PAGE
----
Another view is to regard both marsupials and placentals as derivates from implacental ancestors more or less nearly related to the creodont carnivora, or possibly as independently descended from anomodont reptiles (see Creodonta).
They did not dedicate each day in turn to its astrological planet; and it is therefore precarious to assume that the Sabbath was in its origin what it is in the astrological week, the day sacred to Saturn, and that its observance is to be derived from an ancient Hebrew worship of that planet.4 The week, however, is found in various parts of the world in a form that has nothing to do with astrology or the seven planets, and with such a distribution as to make it pretty certain that it had no artificial origin, but suggested itself independently, and for natural reasons, to different races.
Immediately after the battle of Rieti a Carbonarist mutiny broke out in Piedmont independently of events in the south.
This is independently suggested by the contents and vicissitudes of the purely ecclesiastical traditions.'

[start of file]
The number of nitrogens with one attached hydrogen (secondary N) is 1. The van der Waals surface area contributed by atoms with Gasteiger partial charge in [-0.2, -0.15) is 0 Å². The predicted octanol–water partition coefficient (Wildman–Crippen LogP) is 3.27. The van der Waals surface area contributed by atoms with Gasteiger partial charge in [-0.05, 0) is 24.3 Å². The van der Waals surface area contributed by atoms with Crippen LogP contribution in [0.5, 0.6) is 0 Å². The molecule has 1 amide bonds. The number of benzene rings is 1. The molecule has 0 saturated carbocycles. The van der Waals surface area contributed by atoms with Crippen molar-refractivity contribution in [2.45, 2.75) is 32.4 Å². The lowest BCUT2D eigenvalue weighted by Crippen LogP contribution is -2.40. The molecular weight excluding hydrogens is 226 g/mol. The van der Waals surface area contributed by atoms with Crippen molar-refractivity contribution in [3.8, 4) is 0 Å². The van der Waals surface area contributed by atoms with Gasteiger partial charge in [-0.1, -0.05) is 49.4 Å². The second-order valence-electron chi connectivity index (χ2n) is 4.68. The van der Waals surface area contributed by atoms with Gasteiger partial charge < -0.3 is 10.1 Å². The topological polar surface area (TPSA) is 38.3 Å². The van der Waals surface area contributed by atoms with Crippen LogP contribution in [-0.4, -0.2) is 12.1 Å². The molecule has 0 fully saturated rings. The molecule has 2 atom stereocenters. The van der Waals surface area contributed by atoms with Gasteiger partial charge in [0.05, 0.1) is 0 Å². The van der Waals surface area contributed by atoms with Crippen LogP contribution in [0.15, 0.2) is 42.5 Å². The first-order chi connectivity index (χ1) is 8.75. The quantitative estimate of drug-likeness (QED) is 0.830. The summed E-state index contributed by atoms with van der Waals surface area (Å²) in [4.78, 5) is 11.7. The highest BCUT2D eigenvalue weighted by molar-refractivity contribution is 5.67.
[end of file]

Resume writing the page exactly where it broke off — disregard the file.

Based on these two bits of knowledge, a procedure emerged, independently in several parts of the world, called variolation.
The word is broad in its meaning and I use it in its broadest sense, as a mechanical device built to independently perform a task.
The man who independently plucked the fruits when he was hungry is become a farmer; and he who stood under a tree for shelter, a housekeeper.
Platov's division was acting independently of the main army.
Only to this aim can we always strive independently of circumstances.
So the way in which these people killed one another was not decided by Napoleon's will but occurred independently of him, in accord with the will of hundreds of thousands of people who took part in the common action.
In spite of Rostopchin's broadsheets, or because of them or independently of them, the strangest and most contradictory rumors were current in the town.